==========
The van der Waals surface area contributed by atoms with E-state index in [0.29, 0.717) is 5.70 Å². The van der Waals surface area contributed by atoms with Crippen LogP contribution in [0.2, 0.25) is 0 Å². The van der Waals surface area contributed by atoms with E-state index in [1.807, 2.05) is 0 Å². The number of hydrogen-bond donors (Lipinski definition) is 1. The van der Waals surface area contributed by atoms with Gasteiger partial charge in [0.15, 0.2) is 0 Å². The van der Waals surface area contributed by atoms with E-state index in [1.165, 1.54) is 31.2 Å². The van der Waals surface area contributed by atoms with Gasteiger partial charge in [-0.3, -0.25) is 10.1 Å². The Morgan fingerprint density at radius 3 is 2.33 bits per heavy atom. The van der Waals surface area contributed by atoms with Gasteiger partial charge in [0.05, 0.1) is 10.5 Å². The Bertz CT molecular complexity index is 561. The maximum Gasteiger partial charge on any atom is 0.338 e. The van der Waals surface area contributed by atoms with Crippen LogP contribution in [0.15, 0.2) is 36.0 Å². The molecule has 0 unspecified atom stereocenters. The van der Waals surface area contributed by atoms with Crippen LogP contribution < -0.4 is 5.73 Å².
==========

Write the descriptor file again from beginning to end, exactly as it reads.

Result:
The van der Waals surface area contributed by atoms with E-state index in [0.29, 0.717) is 5.70 Å². The van der Waals surface area contributed by atoms with Crippen LogP contribution in [0.2, 0.25) is 0 Å². The van der Waals surface area contributed by atoms with E-state index in [1.807, 2.05) is 0 Å². The number of hydrogen-bond donors (Lipinski definition) is 1. The van der Waals surface area contributed by atoms with Gasteiger partial charge in [0.15, 0.2) is 0 Å². The van der Waals surface area contributed by atoms with E-state index in [1.165, 1.54) is 31.2 Å². The van der Waals surface area contributed by atoms with Gasteiger partial charge in [-0.3, -0.25) is 10.1 Å². The Morgan fingerprint density at radius 3 is 2.33 bits per heavy atom. The van der Waals surface area contributed by atoms with Gasteiger partial charge in [0.05, 0.1) is 10.5 Å². The Bertz CT molecular complexity index is 561. The maximum Gasteiger partial charge on any atom is 0.338 e. The van der Waals surface area contributed by atoms with Crippen LogP contribution in [0.15, 0.2) is 36.0 Å². The molecule has 0 unspecified atom stereocenters. The van der Waals surface area contributed by atoms with Crippen LogP contribution < -0.4 is 5.73 Å².